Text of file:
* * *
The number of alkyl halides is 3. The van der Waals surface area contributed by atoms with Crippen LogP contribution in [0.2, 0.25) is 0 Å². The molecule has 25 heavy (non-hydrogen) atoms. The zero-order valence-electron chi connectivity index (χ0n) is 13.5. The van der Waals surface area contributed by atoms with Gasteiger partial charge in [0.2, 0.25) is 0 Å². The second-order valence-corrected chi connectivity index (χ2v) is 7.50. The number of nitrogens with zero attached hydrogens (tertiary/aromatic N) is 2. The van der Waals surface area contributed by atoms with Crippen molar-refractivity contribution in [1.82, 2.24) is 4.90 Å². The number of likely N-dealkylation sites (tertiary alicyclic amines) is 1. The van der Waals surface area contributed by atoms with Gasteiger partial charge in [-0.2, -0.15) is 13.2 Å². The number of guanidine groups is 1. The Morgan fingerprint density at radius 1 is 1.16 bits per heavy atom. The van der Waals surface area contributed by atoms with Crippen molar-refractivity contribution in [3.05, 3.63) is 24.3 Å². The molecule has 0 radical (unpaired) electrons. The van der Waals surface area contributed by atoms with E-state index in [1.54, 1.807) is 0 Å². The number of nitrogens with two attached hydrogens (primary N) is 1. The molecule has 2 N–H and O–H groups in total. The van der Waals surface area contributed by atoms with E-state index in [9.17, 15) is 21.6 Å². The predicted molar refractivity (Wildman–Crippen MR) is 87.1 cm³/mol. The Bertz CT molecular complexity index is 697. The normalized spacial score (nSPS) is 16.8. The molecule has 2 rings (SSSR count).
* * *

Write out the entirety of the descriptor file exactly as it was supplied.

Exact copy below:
The number of alkyl halides is 3. The van der Waals surface area contributed by atoms with Crippen LogP contribution in [0.2, 0.25) is 0 Å². The molecule has 25 heavy (non-hydrogen) atoms. The zero-order valence-electron chi connectivity index (χ0n) is 13.5. The van der Waals surface area contributed by atoms with Gasteiger partial charge in [0.2, 0.25) is 0 Å². The second-order valence-corrected chi connectivity index (χ2v) is 7.50. The number of nitrogens with zero attached hydrogens (tertiary/aromatic N) is 2. The van der Waals surface area contributed by atoms with Crippen molar-refractivity contribution in [1.82, 2.24) is 4.90 Å². The number of likely N-dealkylation sites (tertiary alicyclic amines) is 1. The van der Waals surface area contributed by atoms with Gasteiger partial charge in [-0.2, -0.15) is 13.2 Å². The number of guanidine groups is 1. The Morgan fingerprint density at radius 1 is 1.16 bits per heavy atom. The van der Waals surface area contributed by atoms with Crippen molar-refractivity contribution in [3.05, 3.63) is 24.3 Å². The molecule has 0 radical (unpaired) electrons. The van der Waals surface area contributed by atoms with E-state index in [1.54, 1.807) is 0 Å². The number of nitrogens with two attached hydrogens (primary N) is 1. The molecule has 2 N–H and O–H groups in total. The van der Waals surface area contributed by atoms with E-state index in [9.17, 15) is 21.6 Å². The predicted molar refractivity (Wildman–Crippen MR) is 87.1 cm³/mol. The Bertz CT molecular complexity index is 697. The normalized spacial score (nSPS) is 16.8. The molecule has 2 rings (SSSR count).